Everybody likes to be far ahead of the others. In the case of Ajay (Manoj), however, he has
to be - the others behind him are usually chasing him with swords, hatchets and sickles. And many times, they're likely to be his own family and college-mates - almost everyone who knows him wants to kill him, irrespective of their age, sex and views on non-violence. Indeed, he's so good at making people hate him, he'd be recruited into any JAC instantly.
So when his extended family in Rayalaseema one day asks him to come home from his hostel in the city, it is under severe compulsion - the entire family is being threatened by a rival clan due to age-old fueds, and they need everyone at the same place to be safe. Once back home, he starts doing what he does best - upsetting his elders, his contemporaries, the kids, the family dog and everyone else who thought they were lucky not to be in that list.
Among the various people of the family traumatized by Ajay is Girija (Sheena), his cousin, who wants to murder him for his taunts after first slowly pulling his nails, hair and other body parts out, but doesn't know the precise section of the Indian law which encourages this. Ajay and she keep going on and on trying to run each other down, and she soon falls in love with him - she decides that he may be a royal pain, but at least he is a royal pain before marriage itself, rather than turning into one after marriage. Hey, we never said the girl was a genius.
Trying to kill members of his family is that of Mahendra Varma (Jayaprakash Reddy), a local warlord whose fundamental problem with most people is that they are alive. His close relative (Jeeva) is killed by Ajay's family, and the former's wife (Telangana Sakuntala) swears that unless someone in killed in retaliation, she will not perform the last rites of her husband, eat food or shut up. The last threat is too much to bear for Varma, and he sets his entire family and machinery on the task.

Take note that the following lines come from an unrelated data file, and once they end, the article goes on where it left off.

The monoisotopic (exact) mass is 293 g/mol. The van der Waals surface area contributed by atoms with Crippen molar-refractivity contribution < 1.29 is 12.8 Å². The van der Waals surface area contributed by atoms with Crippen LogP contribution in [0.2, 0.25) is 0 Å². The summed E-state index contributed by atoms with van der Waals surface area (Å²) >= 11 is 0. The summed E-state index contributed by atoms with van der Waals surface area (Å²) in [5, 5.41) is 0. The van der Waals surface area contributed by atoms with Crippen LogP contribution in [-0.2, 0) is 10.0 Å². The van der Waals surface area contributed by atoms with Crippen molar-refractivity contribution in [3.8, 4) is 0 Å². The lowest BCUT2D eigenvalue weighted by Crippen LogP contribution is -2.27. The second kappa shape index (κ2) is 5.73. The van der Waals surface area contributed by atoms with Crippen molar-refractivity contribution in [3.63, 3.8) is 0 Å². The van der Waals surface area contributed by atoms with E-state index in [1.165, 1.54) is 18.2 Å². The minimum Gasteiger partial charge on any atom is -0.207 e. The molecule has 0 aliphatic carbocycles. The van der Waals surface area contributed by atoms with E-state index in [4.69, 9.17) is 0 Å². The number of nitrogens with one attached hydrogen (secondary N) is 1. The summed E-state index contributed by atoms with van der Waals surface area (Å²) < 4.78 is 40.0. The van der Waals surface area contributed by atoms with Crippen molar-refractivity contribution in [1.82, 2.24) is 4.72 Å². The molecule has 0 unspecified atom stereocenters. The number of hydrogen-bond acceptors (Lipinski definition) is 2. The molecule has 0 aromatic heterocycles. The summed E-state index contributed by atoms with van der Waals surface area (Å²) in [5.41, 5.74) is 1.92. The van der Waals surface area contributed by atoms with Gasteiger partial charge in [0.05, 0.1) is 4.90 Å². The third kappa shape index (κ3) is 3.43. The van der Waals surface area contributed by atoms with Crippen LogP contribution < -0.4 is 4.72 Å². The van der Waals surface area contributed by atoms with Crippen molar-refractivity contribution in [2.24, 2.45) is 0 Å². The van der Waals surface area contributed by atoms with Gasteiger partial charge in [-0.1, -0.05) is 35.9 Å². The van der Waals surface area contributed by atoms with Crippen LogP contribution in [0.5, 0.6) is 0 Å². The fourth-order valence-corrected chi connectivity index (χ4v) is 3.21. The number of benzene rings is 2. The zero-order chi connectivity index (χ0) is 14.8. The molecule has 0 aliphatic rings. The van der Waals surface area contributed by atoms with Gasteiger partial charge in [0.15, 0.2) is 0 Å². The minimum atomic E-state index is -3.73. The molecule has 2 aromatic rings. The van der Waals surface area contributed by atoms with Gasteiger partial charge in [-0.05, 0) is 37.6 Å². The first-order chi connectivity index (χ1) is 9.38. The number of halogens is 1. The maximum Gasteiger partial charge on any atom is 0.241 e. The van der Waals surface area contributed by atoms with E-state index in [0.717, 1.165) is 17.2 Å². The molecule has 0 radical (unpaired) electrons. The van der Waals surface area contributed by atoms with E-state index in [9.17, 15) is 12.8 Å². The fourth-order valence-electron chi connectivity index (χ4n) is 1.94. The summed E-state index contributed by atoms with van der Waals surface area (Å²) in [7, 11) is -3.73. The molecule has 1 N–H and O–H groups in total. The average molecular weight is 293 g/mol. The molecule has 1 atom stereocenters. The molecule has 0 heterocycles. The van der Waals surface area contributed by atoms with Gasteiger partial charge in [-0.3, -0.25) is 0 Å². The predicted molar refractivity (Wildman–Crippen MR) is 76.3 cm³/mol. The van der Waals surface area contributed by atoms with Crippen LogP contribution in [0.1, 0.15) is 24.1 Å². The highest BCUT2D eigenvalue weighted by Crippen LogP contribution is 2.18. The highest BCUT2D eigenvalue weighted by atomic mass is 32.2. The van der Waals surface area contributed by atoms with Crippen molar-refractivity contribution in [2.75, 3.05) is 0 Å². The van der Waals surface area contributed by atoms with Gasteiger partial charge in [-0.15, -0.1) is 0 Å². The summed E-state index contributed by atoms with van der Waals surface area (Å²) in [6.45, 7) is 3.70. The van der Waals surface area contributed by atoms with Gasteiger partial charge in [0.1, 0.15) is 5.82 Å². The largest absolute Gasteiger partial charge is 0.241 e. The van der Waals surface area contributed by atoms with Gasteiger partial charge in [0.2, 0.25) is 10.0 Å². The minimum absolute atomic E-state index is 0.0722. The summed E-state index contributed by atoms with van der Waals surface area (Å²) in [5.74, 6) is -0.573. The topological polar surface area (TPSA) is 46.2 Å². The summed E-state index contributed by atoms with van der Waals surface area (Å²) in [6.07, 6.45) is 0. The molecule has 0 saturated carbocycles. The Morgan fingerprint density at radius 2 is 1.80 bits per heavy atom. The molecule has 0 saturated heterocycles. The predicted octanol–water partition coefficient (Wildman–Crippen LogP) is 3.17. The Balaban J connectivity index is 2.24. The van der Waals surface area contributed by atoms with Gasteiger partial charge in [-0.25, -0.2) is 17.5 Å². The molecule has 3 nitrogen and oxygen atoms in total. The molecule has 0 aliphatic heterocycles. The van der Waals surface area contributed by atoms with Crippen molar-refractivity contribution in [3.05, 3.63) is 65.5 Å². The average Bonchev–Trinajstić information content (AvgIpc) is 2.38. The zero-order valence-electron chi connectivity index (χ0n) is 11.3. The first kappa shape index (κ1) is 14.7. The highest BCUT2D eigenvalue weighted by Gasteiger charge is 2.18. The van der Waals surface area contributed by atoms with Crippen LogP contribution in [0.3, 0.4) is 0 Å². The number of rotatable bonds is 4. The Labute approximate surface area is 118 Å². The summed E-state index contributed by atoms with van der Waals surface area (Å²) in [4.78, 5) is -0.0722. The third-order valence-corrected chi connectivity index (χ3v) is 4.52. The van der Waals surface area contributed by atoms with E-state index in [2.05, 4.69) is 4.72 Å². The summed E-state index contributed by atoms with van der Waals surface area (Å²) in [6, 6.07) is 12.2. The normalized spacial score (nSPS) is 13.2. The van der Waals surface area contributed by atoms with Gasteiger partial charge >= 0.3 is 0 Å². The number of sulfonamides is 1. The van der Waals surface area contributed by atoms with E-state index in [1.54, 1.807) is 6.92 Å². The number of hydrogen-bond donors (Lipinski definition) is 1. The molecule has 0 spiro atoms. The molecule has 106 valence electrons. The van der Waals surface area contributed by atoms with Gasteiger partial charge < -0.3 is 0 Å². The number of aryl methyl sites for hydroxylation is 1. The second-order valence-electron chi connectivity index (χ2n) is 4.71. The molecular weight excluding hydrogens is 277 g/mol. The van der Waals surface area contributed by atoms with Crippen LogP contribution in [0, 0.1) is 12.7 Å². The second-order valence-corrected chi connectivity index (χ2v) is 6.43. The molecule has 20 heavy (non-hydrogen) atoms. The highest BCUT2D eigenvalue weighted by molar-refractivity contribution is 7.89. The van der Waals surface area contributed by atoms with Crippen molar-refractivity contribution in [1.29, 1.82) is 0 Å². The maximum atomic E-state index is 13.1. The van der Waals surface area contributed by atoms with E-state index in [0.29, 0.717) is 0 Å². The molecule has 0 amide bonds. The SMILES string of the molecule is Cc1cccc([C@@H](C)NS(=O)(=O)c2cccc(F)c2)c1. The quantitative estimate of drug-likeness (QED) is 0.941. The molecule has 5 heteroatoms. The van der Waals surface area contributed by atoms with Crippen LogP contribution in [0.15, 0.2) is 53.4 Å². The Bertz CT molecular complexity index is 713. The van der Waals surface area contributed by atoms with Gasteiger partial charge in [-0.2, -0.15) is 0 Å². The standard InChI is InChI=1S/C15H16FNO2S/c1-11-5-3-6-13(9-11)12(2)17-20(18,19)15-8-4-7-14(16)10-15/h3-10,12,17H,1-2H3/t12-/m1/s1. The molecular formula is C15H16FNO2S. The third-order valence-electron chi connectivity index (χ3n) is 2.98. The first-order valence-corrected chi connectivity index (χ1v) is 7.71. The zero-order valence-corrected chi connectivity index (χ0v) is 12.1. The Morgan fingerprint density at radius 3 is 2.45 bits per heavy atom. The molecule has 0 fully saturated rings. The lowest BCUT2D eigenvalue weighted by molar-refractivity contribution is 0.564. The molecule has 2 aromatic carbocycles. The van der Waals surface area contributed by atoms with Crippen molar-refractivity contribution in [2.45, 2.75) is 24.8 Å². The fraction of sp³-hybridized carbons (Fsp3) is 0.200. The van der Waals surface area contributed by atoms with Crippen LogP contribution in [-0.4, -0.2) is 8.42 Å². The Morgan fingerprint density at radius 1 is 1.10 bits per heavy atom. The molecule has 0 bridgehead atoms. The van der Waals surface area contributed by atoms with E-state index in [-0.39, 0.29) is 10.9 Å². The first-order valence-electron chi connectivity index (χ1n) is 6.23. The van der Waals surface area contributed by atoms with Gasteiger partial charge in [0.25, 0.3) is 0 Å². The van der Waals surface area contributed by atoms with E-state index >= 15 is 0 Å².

They get Ajay and his 2 cousins alone shortly, but get beaten to pulp by Ajay, which results in one of them going into a coma and another thinking he is in one. Ajay's family however thinks that he is responsible for the whole problem, and throws him out of the house. And he moves to the most dangerous place possible.
Bindaas hits you below the belt in being surprisingly good - given that it's released with suspiciously few shows in the multiplexes, you tend to assume the worst when you enter the theatre. The film is almost in the league of Ready
in the comedy and in the intelligence in the second half. For Manchu Manoj Babu, whose star is on the ascendant with a not-bad Nenu Meeku Telusa
and an above-average Prayanam
, this is likely to be his first bonafide hit.
The first half engages you with the sheer comedy of the rat-a-tat dialogues, having you giggling uncontrollably curled up in your knees and looking shyly at the screen from behind them. The plot of the second half is cerebral in the Srinu Vaitla-esque genre, with the clever intertwining of various sub-plots not letting the comedy let up.
Manoj is turning out into a fine actor at least in this genre - insofar as animated roles are concerned, he perhaps has a good future. Sheena has an abbreviated role - she's almost absent in the second half - and does okay for a first-timer. The rest of the crew comprises seasoned Tollywood veterans (and many would now include the kid Bharat Kumar of Ready fame in that), including many from the comedy roll-call - Brahmanandam, Raghubabu, M S Narayana, Sunil etc.
The soundtrack (Bobo Sasi) has some songs that are popular already, though sometimes the songs irreverently interrupt the narrative, especially in the second half. The film is visually on par with Tollywood standards.
Catch this one with your entire family - before the Shiv Sena calls you a traitor for having an entire family.